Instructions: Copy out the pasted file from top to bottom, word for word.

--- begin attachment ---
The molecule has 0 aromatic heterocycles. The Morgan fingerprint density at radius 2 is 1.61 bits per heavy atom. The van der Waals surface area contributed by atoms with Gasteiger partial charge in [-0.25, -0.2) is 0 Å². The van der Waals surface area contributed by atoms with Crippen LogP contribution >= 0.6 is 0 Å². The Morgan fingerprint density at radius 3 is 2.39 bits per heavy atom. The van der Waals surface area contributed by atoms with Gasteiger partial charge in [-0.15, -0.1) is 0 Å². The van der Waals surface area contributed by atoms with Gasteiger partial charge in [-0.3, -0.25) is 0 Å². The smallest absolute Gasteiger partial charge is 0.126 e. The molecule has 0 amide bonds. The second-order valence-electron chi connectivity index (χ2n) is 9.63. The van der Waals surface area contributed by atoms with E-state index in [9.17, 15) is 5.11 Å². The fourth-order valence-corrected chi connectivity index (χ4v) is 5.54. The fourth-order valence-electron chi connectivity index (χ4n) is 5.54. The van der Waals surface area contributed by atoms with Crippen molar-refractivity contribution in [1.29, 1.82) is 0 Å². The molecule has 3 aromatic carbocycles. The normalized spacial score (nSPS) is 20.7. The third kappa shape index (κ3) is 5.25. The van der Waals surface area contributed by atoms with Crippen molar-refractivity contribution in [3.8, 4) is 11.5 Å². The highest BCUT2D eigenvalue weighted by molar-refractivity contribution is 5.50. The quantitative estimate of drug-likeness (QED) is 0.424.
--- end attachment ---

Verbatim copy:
The molecule has 0 aromatic heterocycles. The Morgan fingerprint density at radius 2 is 1.61 bits per heavy atom. The van der Waals surface area contributed by atoms with Gasteiger partial charge in [-0.25, -0.2) is 0 Å². The van der Waals surface area contributed by atoms with Crippen LogP contribution >= 0.6 is 0 Å². The Morgan fingerprint density at radius 3 is 2.39 bits per heavy atom. The van der Waals surface area contributed by atoms with Gasteiger partial charge in [-0.15, -0.1) is 0 Å². The van der Waals surface area contributed by atoms with Gasteiger partial charge in [-0.3, -0.25) is 0 Å². The smallest absolute Gasteiger partial charge is 0.126 e. The molecule has 0 amide bonds. The second-order valence-electron chi connectivity index (χ2n) is 9.63. The van der Waals surface area contributed by atoms with E-state index in [9.17, 15) is 5.11 Å². The fourth-order valence-corrected chi connectivity index (χ4v) is 5.54. The fourth-order valence-electron chi connectivity index (χ4n) is 5.54. The van der Waals surface area contributed by atoms with Crippen molar-refractivity contribution in [1.29, 1.82) is 0 Å². The molecule has 3 aromatic carbocycles. The normalized spacial score (nSPS) is 20.7. The third kappa shape index (κ3) is 5.25. The van der Waals surface area contributed by atoms with Crippen molar-refractivity contribution in [3.8, 4) is 11.5 Å². The highest BCUT2D eigenvalue weighted by molar-refractivity contribution is 5.50. The quantitative estimate of drug-likeness (QED) is 0.424.